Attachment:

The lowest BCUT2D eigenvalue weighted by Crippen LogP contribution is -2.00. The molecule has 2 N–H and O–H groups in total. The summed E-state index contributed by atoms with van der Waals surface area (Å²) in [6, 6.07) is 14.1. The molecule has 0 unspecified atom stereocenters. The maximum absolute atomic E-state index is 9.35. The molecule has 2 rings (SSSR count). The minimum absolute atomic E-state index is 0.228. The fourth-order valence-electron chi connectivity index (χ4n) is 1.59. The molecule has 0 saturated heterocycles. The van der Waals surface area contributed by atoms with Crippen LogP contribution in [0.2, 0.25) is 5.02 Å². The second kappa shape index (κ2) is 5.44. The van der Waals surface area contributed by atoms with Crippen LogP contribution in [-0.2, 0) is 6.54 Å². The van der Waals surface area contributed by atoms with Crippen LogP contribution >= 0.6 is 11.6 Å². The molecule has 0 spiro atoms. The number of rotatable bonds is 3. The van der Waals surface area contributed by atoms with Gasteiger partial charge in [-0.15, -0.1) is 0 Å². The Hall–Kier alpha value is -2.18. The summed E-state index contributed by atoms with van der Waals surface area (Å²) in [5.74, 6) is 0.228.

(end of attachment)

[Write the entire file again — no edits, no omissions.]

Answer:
The lowest BCUT2D eigenvalue weighted by Crippen LogP contribution is -2.00. The molecule has 2 N–H and O–H groups in total. The summed E-state index contributed by atoms with van der Waals surface area (Å²) in [6, 6.07) is 14.1. The molecule has 0 unspecified atom stereocenters. The maximum absolute atomic E-state index is 9.35. The molecule has 2 rings (SSSR count). The minimum absolute atomic E-state index is 0.228. The fourth-order valence-electron chi connectivity index (χ4n) is 1.59. The molecule has 0 saturated heterocycles. The van der Waals surface area contributed by atoms with Crippen LogP contribution in [0.2, 0.25) is 5.02 Å². The second kappa shape index (κ2) is 5.44. The van der Waals surface area contributed by atoms with Crippen LogP contribution in [-0.2, 0) is 6.54 Å². The van der Waals surface area contributed by atoms with Crippen LogP contribution >= 0.6 is 11.6 Å². The molecule has 0 spiro atoms. The number of rotatable bonds is 3. The van der Waals surface area contributed by atoms with Gasteiger partial charge in [-0.15, -0.1) is 0 Å². The Hall–Kier alpha value is -2.18. The summed E-state index contributed by atoms with van der Waals surface area (Å²) in [5.74, 6) is 0.228.